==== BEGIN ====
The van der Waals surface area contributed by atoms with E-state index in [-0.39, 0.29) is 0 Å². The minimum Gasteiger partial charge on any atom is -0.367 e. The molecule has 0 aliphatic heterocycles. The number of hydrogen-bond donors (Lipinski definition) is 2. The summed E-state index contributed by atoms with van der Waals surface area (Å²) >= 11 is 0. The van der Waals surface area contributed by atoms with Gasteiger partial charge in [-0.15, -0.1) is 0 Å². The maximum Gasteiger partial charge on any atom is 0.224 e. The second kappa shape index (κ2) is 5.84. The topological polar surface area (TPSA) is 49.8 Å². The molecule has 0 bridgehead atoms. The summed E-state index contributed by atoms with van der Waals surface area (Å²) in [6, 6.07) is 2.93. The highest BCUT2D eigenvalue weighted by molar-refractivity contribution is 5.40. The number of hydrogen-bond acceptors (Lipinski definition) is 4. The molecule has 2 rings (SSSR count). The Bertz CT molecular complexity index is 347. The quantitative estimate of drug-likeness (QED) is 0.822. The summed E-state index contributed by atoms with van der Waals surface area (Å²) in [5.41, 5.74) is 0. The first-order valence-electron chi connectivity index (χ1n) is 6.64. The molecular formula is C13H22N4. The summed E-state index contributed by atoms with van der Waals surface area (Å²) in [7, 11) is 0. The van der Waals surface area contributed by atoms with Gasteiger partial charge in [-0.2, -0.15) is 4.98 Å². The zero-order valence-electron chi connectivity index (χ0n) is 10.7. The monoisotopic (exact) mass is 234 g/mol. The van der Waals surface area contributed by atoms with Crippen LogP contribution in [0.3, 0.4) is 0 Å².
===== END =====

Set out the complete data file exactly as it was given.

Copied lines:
The van der Waals surface area contributed by atoms with E-state index in [-0.39, 0.29) is 0 Å². The minimum Gasteiger partial charge on any atom is -0.367 e. The molecule has 0 aliphatic heterocycles. The number of hydrogen-bond donors (Lipinski definition) is 2. The summed E-state index contributed by atoms with van der Waals surface area (Å²) >= 11 is 0. The van der Waals surface area contributed by atoms with Gasteiger partial charge in [-0.15, -0.1) is 0 Å². The maximum Gasteiger partial charge on any atom is 0.224 e. The second kappa shape index (κ2) is 5.84. The topological polar surface area (TPSA) is 49.8 Å². The molecule has 0 bridgehead atoms. The summed E-state index contributed by atoms with van der Waals surface area (Å²) in [6, 6.07) is 2.93. The highest BCUT2D eigenvalue weighted by molar-refractivity contribution is 5.40. The number of hydrogen-bond acceptors (Lipinski definition) is 4. The molecule has 2 rings (SSSR count). The Bertz CT molecular complexity index is 347. The quantitative estimate of drug-likeness (QED) is 0.822. The summed E-state index contributed by atoms with van der Waals surface area (Å²) in [5.41, 5.74) is 0. The first-order valence-electron chi connectivity index (χ1n) is 6.64. The molecular formula is C13H22N4. The summed E-state index contributed by atoms with van der Waals surface area (Å²) in [7, 11) is 0. The van der Waals surface area contributed by atoms with Gasteiger partial charge in [-0.2, -0.15) is 4.98 Å². The zero-order valence-electron chi connectivity index (χ0n) is 10.7. The monoisotopic (exact) mass is 234 g/mol. The van der Waals surface area contributed by atoms with Crippen LogP contribution in [0.3, 0.4) is 0 Å².